12, Sep 2023
Making Connections: Strategies for Comprehension in Reading

Making Connections in English

Making connections is a reading strategy that helps students make meaning of what they read. This strategy increases comprehension, improves monitoring of understanding, and enables students to relate learning to their own lives.

Introduce this strategy by watching a short video clip that catches students’ attention with fun doodles and images. Then have students practice using this strategy on their own by reading three high-interest short stories and recording them on a simple recording sheet.

Text to self

Students make text-to-self connections when they use their personal experiences to help them understand a story. For example, if a character in a book is feeling anxious, the reader might recall a time when they felt the same way. These connections allow readers to relate to characters, conflicts, settings, and themes on a deeper level. They also help readers understand other people’s perspectives and empathy, which are imperative real-world skills.

To teach students to make these connections, teachers need to model the strategy and provide plenty of opportunities for supported practice. This can be done through read aloud texts and written responses. In addition, it is important to include graphic organizers to help students organize their thoughts and build confidence in the skill.

Providing students with different color-coded rectangular paper cutouts for each type of connection can help them keep track of their thoughts and answers. They can then clip their completed connections to a three-column chart in the classroom.

Text to text

Making connections is a reading comprehension strategy that requires students to use their own knowledge and experiences to make sense of what they are reading. This is particularly important for English language learners, who must be able to connect their learning to their own culture and community.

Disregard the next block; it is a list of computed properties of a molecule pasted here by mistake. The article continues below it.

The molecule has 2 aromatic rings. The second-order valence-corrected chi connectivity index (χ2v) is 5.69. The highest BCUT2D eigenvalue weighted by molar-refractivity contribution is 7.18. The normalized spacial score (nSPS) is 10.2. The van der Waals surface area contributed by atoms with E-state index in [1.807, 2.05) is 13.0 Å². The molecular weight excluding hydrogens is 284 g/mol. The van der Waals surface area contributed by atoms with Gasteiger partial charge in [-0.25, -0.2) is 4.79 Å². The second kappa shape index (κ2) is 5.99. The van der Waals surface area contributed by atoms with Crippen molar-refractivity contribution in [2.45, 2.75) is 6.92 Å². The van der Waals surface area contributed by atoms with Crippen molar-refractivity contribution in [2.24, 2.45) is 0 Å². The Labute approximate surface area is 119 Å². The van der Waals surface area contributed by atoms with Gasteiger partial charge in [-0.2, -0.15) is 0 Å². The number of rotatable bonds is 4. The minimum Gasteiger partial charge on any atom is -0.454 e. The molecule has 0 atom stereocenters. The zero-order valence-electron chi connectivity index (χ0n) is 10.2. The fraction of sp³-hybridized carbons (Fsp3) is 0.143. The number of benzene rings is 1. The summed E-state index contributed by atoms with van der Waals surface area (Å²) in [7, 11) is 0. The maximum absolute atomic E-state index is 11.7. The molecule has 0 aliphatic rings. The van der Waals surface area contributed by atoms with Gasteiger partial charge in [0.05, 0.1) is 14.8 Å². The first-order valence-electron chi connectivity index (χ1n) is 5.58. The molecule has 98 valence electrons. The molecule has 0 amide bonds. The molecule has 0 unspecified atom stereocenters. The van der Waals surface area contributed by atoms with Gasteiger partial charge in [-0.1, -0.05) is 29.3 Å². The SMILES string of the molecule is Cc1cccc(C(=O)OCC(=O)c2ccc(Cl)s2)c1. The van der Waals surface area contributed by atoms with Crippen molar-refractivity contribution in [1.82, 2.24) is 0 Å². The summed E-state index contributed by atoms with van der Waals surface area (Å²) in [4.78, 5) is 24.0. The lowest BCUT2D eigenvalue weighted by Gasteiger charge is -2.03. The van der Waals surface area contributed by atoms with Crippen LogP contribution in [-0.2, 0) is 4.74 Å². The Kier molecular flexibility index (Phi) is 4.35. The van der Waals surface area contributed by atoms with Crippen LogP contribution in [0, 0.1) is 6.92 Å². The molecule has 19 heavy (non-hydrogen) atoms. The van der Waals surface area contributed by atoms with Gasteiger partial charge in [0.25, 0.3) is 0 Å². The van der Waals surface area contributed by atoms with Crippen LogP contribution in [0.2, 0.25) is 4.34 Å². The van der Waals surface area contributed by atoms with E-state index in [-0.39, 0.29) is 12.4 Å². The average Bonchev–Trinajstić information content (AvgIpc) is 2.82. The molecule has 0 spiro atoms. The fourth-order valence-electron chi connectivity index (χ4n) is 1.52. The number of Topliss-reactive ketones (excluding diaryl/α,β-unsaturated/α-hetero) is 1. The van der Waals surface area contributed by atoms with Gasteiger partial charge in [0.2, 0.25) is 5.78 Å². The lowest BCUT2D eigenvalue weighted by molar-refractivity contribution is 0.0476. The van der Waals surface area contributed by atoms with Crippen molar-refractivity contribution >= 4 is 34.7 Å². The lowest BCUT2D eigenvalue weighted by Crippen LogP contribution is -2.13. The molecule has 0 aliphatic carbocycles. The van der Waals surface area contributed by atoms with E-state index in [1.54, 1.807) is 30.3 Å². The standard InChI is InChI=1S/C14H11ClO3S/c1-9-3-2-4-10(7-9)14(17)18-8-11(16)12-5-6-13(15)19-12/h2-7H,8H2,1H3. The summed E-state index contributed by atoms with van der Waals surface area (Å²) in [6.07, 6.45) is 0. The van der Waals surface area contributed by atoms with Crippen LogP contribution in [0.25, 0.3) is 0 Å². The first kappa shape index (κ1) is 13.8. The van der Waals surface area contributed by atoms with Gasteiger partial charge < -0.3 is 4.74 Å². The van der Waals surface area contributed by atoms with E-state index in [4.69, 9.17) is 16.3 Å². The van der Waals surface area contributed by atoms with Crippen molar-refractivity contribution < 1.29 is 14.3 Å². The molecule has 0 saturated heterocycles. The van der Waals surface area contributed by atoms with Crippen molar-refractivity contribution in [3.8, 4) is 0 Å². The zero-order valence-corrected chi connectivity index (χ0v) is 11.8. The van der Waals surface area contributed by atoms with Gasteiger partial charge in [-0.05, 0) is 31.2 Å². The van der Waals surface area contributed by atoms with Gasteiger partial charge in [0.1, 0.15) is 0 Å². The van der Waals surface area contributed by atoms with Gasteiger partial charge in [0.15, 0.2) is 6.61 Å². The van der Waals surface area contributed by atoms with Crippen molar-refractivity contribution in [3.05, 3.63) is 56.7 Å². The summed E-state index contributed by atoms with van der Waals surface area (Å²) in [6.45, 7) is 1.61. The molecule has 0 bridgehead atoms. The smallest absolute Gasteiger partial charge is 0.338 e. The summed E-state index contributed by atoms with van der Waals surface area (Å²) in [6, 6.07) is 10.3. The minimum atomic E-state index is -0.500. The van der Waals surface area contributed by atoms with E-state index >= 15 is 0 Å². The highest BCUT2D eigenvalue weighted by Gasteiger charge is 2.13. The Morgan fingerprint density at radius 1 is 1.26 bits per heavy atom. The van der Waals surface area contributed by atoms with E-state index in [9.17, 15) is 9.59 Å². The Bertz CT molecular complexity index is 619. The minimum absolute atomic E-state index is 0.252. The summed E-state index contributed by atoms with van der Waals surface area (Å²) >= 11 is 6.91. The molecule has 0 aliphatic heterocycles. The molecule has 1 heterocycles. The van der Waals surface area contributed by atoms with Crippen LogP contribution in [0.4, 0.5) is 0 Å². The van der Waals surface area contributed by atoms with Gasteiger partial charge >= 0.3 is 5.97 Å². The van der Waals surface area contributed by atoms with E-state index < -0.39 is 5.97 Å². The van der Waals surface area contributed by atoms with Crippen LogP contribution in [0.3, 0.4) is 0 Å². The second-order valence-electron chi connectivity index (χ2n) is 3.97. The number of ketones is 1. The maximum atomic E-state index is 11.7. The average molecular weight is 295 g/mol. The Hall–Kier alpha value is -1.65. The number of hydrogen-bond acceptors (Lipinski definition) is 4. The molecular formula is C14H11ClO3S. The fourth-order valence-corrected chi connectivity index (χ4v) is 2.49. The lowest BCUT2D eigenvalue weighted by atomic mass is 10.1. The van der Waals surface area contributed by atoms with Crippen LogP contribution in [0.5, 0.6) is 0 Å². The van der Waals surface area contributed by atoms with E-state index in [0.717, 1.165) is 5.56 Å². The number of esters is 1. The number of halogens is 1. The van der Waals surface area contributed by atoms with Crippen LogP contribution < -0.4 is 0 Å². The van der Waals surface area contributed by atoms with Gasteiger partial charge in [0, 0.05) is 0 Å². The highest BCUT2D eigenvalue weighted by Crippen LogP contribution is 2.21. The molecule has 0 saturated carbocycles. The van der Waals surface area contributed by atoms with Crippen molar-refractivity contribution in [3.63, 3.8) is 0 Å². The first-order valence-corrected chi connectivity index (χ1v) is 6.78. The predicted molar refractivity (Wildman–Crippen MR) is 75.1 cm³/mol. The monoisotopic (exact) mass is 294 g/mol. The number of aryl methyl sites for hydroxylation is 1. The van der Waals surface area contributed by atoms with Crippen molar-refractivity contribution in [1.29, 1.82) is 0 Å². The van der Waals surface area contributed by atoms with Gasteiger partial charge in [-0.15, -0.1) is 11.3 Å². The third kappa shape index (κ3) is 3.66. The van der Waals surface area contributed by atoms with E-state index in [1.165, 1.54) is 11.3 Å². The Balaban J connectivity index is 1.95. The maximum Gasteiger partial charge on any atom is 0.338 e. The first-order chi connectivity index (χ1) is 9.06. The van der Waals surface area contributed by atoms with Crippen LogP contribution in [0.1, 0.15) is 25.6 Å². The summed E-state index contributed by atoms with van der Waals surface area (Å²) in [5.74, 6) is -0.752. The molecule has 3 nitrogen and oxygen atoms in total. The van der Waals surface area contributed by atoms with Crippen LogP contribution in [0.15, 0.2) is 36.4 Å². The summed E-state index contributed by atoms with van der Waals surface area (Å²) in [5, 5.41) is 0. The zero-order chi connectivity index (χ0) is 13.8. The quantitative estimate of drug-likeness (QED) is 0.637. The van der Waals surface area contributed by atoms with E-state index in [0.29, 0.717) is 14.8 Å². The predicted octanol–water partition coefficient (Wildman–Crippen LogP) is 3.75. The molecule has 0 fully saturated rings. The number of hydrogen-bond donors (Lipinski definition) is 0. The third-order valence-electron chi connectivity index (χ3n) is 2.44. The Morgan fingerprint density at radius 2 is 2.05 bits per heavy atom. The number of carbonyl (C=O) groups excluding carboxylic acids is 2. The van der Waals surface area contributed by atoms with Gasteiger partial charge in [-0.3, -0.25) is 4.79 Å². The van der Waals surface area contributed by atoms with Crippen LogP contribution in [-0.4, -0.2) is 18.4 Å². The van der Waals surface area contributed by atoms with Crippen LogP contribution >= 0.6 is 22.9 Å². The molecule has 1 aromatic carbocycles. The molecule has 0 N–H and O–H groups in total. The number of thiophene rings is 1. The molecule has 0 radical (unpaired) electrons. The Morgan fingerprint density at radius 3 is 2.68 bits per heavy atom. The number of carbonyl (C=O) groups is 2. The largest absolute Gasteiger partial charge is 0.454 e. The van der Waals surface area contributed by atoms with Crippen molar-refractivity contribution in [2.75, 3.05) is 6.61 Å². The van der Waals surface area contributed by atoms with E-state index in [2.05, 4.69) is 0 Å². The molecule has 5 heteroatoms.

To help students learn this strategy, model it for them by discussing your own connections as you read aloud to them. Also, give students opportunities to record their own connections in written form. This will help them feel confident and comfortable with the idea of making connections.

The first type of connection, text to self, involves a reader sharing his or her own thoughts and feelings about the text. The second type, text to text, is when a character or event in the current text reminds the reader of something in another story or book. Finally, text to world is when a reader relates the events in a book to those that occur in real life.

Text to world

Making connections to the world outside of reading is a hard skill for students to develop. It requires them to use their knowledge and experiences about current events and social issues to help them understand a new text. It is important to provide students with opportunities to make these connections through both written and oral discussion.

For example, if the story is about an athlete overcoming his fear of falling, students can discuss with their peers how they have overcome their own fears or what athletes have done to overcome theirs. It is also helpful to provide examples of news articles and videos on current events that relate to the text being read.

To introduce this strategy, consider using the text to self and text to text connection activities as a guided reading lesson. As students become proficient in the strategy, you can begin to transition them into independent reading and use the text to world connection activities.

Text to context

Developing students’ ability to make connections is a key strategy to reading comprehension. However, it’s important to note that making connections is a skill that must be isolated and taught. This is because a child’s understanding and use of this reading strategy will differ depending on their experiences and knowledge.

To make a connection, students must be able to understand the context of the text. Context is the surrounding environment in which an action takes place, including the setting and time period of the story. It also includes the language used in the text, such as idioms or colloquial speech.

Context can help readers understand unfamiliar words or phrases by providing clues to their meaning. For example, if a student encounters the word “pale,” she can use sentence and paragraph context to infer that it means white. In addition, context can help students identify pronoun referents, understand words with multiple meanings, and distinguish between fact and fiction.

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